ConAgra's parade of acquisitions over the years contributed to fragmented operations with many units working independently, but Rodkin has changed that. "Historically, for folks with long memories, we would go to market with dozens of different independent operating units. We were constructed with dozens and dozens of acquisitions," he says. But it created inefficiencies. Now, ConAgra has one consumer sales force that carries the entire product line, one research and development department to serve all brands and enterprisewide finance and human resources departments. "We had a lot of size before, but no scale. Now we actually have some scale," Rodkin says.
With a focus on innovation, Rodkin is convinced ConAgra can leverage its 93-year history as a food company to be a dominant force in high-margin, value-added foods. "Just relative to their peers, we've always maintained the opinion that ConAgra's portfolio maintains more second or third-tier brands, which is a challenging position," says Erin Lash, analyst at Morningstar in Chicago. "[Rodkin] has been working to reinvigorate the business, divesting of less profitable noncore brands and investing behind core brands. From that perspective, he has been working to improve the firm's competitive positioning."
While the acquisition of Unilever's Bertolli and P.F. Chang's brands will put ConAgra in reach of higher-income consumers, some analysts question the fit. "We were somewhat taken aback that that didn't fit one of those strategic initiatives [of private label or international expansion]," Lash says, adding that a push into private label would allow ConAgra to fully use its production capacity and enhance its relationship with retailers.
"I'd say we had quite a high priority put on internal innovation over the last six years or so, and it's paid big, big dividends."
The company has plans to add private label production, but Rodkin also believes the company, which revolutionized the frozen entree category with the launch of the Healthy Choice brand in 1988, is capable of transforming the freezer case again. "I'd say we had quite a high priority put on internal innovation over the last six years or so, and it's paid big, big dividends," he says. (In fact, the company in September increased its annual dividend to $1 per share from 96 cents.)
Rodkin points to the company's new Healthy Choice Greek Frozen Yogurt as one example, launched in September in four flavors at 100 calories per serving and stocked next to Healthy Choice frozen entrees. Its Healthy Choice Cafe Steamers, which take advantage of the company's expertise in steaming technology, have morphed into several ethnic categories. And Marie Callender's new single-serve cream pies are the latest extension to a brand that has achieved a 50 percent sales increase during the past three years, Rodkin told shareholders in September.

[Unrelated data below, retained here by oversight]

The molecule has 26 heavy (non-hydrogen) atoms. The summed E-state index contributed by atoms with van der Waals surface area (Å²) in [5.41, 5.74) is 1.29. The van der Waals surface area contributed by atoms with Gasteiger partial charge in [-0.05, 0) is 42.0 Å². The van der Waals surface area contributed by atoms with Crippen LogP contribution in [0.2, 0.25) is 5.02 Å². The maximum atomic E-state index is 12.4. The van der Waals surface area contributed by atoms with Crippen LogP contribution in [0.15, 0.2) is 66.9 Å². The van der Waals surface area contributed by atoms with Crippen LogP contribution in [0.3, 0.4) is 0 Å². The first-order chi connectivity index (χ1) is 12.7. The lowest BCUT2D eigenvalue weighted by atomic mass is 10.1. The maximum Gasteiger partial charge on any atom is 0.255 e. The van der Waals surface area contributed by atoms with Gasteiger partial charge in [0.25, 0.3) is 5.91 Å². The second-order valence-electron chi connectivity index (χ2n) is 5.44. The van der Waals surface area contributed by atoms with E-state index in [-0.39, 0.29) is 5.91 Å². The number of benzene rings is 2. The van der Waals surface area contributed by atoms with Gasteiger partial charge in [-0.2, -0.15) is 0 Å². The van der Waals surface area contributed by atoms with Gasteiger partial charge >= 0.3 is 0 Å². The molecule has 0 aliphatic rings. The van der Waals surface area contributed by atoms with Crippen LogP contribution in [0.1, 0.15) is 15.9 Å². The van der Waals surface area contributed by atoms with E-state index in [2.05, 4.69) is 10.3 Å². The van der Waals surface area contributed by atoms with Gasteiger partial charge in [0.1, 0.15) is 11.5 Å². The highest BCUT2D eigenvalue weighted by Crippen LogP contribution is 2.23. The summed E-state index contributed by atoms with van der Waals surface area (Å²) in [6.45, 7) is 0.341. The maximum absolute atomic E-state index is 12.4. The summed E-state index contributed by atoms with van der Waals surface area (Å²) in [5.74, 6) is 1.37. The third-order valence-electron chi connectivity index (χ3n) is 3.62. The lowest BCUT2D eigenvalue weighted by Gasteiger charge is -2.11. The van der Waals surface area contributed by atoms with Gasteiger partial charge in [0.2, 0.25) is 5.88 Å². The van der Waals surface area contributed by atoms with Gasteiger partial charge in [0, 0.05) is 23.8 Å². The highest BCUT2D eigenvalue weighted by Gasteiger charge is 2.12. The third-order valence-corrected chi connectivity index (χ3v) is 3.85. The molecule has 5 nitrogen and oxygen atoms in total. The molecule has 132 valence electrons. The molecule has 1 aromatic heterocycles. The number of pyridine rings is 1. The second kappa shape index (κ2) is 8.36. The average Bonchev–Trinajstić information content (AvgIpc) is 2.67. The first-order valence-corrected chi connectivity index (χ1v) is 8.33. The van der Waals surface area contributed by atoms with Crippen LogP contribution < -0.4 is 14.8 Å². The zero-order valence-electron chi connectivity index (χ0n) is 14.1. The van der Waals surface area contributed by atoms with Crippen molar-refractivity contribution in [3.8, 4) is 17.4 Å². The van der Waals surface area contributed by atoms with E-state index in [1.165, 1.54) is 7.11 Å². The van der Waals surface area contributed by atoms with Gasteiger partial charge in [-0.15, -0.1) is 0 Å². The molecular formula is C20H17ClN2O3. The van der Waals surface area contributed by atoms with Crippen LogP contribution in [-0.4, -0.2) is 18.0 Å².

But the company won't launch new products just to prove it can. It's looking for sustainable innovations that can extend a category. "So we're into a fewer, bigger, better mentality. So you'll never see us extolling the virtues of launching 487 SKUs this quarter. That's not what we're into. We're into really focusing our efforts and doing things that will be sustainable, that will grow over time rather than what I would call boom splat," Rodkin says.
A Bite of Breakfast
With its April acquisition of Odom's Tennessee Pride, which leads the frozen breakfast sandwich category in the United States with $190 million in annual revenue, ConAgra bought a piece of the breakfast market. "But we've now sort of captured the frozen case, if you will, from...sunrise to sunset in the sense that we have it now at the breakfast occasion all the way through the dessert occasion. And we're looking at innovation across that entire lineup," Andre Hawaux, president of consumer foods, said during the first-quarter conference call.
Rodkin also has put new attention on global sales, with a goal of doubling international revenue in the next three to five years by building on existing operations. For example, it acquired a majority stake in Agro Tech Foods in India, and intends to add core products, such as peanut butter. ConAgra also acquired Del Monte Canada in March with plans to augment the success it has achieved with its market-leading Healthy Choice Gourmet Steamers products.
"We're starting from a position behind many of our peers because our forefathers chose to be primarily domestic," Rodkin says. "Today we're in the neighborhood of 11 to 12 percent outside the U.S. We are choosing to build from our strengths rather than choosing to plant flags everywhere."
ConAgra's strategy of acquiring local players is a way to short-cut the expansion process. "Gaining international markets can be challenging. Consumer tastes and preferences can differ in local markets," Lash says. "Teaming up with local players is a way to minimize the risks. To go it alone is more challenging."
Back in Omaha, Rodkin announced another goal last year as part of a five-year plan. He wanted the company to be listed on the Dow Jones Sustainability Index. To get there, ConAgra launched a contest across its entire supply chain. The result was $28 million in savings and a lot of shared ideas.
As an added bonus, the company did make it onto the Dow Jones Sustainability Index, which Rodkin describes as "a pretty high bar. That was a five-year plan. We achieved it in year one, which was pretty amazing."